383. Memorandum From the Presidentʼs Special Assistant (Schlesinger) to the Presidentʼs Special Assistant for National Security Affairs (Bundy)0

The attached paper sums up the evidence which suggests a striking change in Soviet policy toward Cuba.

Until recently, it had been supposed that the USSR regarded Cuba as a poor field for investment, presumably on the ground that it was too vulnerable to the U.S.

Raul Castro visited Moscow a few weeks ago. No communique was issued, and our intelligence people concluded that his mission had failed. It now appears that Raul succeeded and that the USSR may have decided to make a major investment in Cuba.

Any military construction will probably be defensive in function; a launching pad directed against the U.S. would be too blatant a provocation. Probably they want to listen in on Canaveral—or to shoot down a U-2.

Mr. McCone is going to take this up with the President this afternoon.



OCI No. 3047/62

Current Intelligence Memorandum


  • Recent Soviet Military Aid to Cuba
Intelligence on recent Soviet military assistance to Cuba indicates that an unusually large number of Soviet ships have delivered military [Page 951] cargoes to Cuba since late July and that some form of military construction is underway at several locations in Cuba by Soviet bloc personnel who arrived on some of these ships and are utilizing material delivered by the vessels. During the period at least 1,500 passengers have debarked from four ships under security conditions suggesting that their mission is related to the construction and military activity; another 1,500 arrived during the period and were greeted with considerable publicity as economic specialists and students. Some still unconfirmed reports suggest that recently arrived Soviet bloc personnel number as many as 5,000. The speed and magnitude of this influx of bloc personnel and equipment into a non-bloc country is unprecedented in Soviet military aid activities; clearly something new and different is taking place. As yet limited evidence suggests that present activities may include the augmentation of Cubaʼs air defense system, possibly including the establishment of surface-to-air missile sites or the setting up of facilities for electronic and communications intelligence.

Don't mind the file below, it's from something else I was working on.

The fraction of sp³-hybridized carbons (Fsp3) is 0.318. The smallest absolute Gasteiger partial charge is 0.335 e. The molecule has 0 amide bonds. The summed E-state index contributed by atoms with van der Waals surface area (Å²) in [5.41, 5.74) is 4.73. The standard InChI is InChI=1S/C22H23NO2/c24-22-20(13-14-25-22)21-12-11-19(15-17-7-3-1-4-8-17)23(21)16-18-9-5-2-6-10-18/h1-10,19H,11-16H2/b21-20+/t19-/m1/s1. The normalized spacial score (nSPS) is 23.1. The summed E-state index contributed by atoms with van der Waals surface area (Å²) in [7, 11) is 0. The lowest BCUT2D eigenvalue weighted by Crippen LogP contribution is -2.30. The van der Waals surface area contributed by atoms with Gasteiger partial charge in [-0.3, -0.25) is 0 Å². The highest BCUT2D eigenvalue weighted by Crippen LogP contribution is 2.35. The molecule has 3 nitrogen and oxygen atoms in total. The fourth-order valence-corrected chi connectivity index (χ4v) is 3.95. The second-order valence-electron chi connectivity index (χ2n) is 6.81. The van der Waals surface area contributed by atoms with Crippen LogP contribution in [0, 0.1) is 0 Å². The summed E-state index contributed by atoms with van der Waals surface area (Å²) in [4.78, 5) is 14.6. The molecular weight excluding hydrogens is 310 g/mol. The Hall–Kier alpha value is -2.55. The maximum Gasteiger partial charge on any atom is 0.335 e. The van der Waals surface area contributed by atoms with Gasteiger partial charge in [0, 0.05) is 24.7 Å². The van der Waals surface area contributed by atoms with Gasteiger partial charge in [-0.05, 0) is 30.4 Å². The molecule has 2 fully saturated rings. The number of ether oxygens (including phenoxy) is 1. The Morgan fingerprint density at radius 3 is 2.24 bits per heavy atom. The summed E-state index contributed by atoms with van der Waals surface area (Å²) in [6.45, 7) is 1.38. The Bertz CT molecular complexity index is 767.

As many as 20 Soviet vessels may have already arrived in Cuba since late July with military cargoes. Five more Soviet vessels have left Black Sea ports under conditions suggesting that they are en route to Cuba with additional military equipment. Most reports on these shipments have referred to large quantities of transportation, electronic, and construction equipment, such as communications and radar vans, trucks of many varieties, mobile generator units, tracked and wheeled prime movers, cranes, trailers, and fuel tanks. Eyewitnesses who saw the material being transported from the port areas report that much of the transportation was done at night and even that town street lights were turned off as the convoys passed through.
Personnel who arrived on the four Soviet passenger vessels—each of which has a normal passenger capacity of 340, though one of them declared 365 passengers when leaving the Black Sea—have been described variously by Cubans who have seen them. Most agree that they were obviously non-Cuban in appearance and were dressed in civilian clothing. A number of independent sources report that the foreign personnel were dressed in dirty, dusty, slept-in, red-checkered shirts and faded blue trousers. The foreign personnel unloaded the vessels themselves; usually Cuban militiamen have been charged with this work even when it was a military cargo. There is no hard evidence that any of these people are in combat military units. There is strong evidence that their mission is related to unidentified military construction.